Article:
I am sitting on my couch in my pink fleece, wearing pink 'super soft' socks, with my pink water bottle next to me. I run in a pink hat and carry a pink RBR bag to races. Pink has become my power color. That makes some people (women, mostly) unhappy.
Lately, (read: after a bitch at the tri training made a comment about my pink shirt and hat. Yeah, I know, bad ass, you and your mini van are too cool to wear pink. Sorry short rant. It is over. I'm fine.) I have been thinking, "what is the deal with the pink?"
As a young child, 7 or so, I LOVED pink. I thought it was the prettiest color. I wasn't really into dolls or Barbie, much, but I had a rock tumbler (remember those?!) and any rock that came out even remotely pink was instantly my favorite. I liked pink clothes, pink things, and my Mom decorated my room in blue.
As a pre-teen and teenager, I HATED pink. I despised its "girlie" connotations. I would REFUSE to don anything that could even be considered a related color to pink. Reds, purples, burgundies, they were all to be avoided at all cost. I loved blue and black, I listened to dark music, heavily lined my eyes in black, and my Mom decorated my room in pink. (Sensing a pattern, here?)
My hatred of pink carried into my adulthood. Why? Pink was "girlie", weak, soft, and certainly not representative of the bad ass I thought I was. Then my life changed, rather dramatically, which is a story for another time, but I started to realize that I didn't know a fucking thing about myself or what I really liked or disliked.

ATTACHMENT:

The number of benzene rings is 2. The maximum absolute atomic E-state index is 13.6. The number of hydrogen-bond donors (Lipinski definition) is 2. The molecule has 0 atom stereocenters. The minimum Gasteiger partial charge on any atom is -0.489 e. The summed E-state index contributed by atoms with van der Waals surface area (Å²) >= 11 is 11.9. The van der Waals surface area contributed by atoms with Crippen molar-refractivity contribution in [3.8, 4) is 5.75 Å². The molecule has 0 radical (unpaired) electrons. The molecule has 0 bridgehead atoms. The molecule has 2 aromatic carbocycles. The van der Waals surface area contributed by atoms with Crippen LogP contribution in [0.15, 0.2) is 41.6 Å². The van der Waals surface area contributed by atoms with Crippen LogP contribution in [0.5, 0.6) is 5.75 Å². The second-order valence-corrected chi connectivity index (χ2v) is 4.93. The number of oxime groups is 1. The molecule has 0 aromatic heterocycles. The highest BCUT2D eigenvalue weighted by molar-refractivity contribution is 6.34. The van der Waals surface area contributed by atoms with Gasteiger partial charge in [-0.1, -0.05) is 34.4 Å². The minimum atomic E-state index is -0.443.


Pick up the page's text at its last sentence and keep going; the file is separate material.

Years go by, and other life altering changes (less dramatic, but eye opening nonetheless) make me decide to actually do something besides work, eat, sleep, repeat. I find triathlon and running.
And I rediscover pink.
It started when I spotted a pink hat with a cat (Puma logo) on it. I was drawn to it. I sat in that store and stared at that hat for 10 minutes deciding whether to get it or not. My internal dialog is something like this:
"I can't wear a pink hat. That is lame. I have a black hat. I wear black."
"It is sooo pretty though. And it has a cat on it. I think that is a sign."
"You will look lame. It will draw attention to you. You are not a 'pink' person."
After several trips around the store, I went back and bought the damn hat. It is the same hat I run in today. It is pink. It is girlie. And it started a revolution. (Ok, dramatic, but it did create a profound change in me)
The girl that would rather fade in to the woodwork because she was "too cool for that", was cheering and yelling to other runners and having fun on the course. She stayed up late with friends to puffy paint (yes, I said puffy paint. It is not just for sorority girls anymore!) race shirts, that had obnoxious sayings like "Run Bitch Run" and "Thank God the Swim is Over."
So I ask, What is wrong with 'girlie'? When did being a 'girl' become a bad thing? Why do we (and by 'we' I mean non-red head women. They get a pass. Pink looks terrible on many of them. I digress...) fear and hate the 'pink'?
You know the most feared animal in the forest? Mama bear. Not papa, mama.
Today, I love being a girl. I don't have to put qualifiers on it, like "I am a girl, but not a 'girlie' girl."
Today, I am 'girlie' enough to comfort a child that has had her feelings hurt by other kids, I am 'girlie' enough to cry until snot pours down my face EVERY TIME I watch Steel Magnolias, but I am also 'girlie' enough to go back to college and get three degrees, I am 'girlie' enough to hold the hand of my friend as he dies of cancer, and I am 'girlie' enough to do any damn thing that I put my mind to.
Yeah, I am a girl, and I love pink. You got somethin' to say about it?
16 hours ago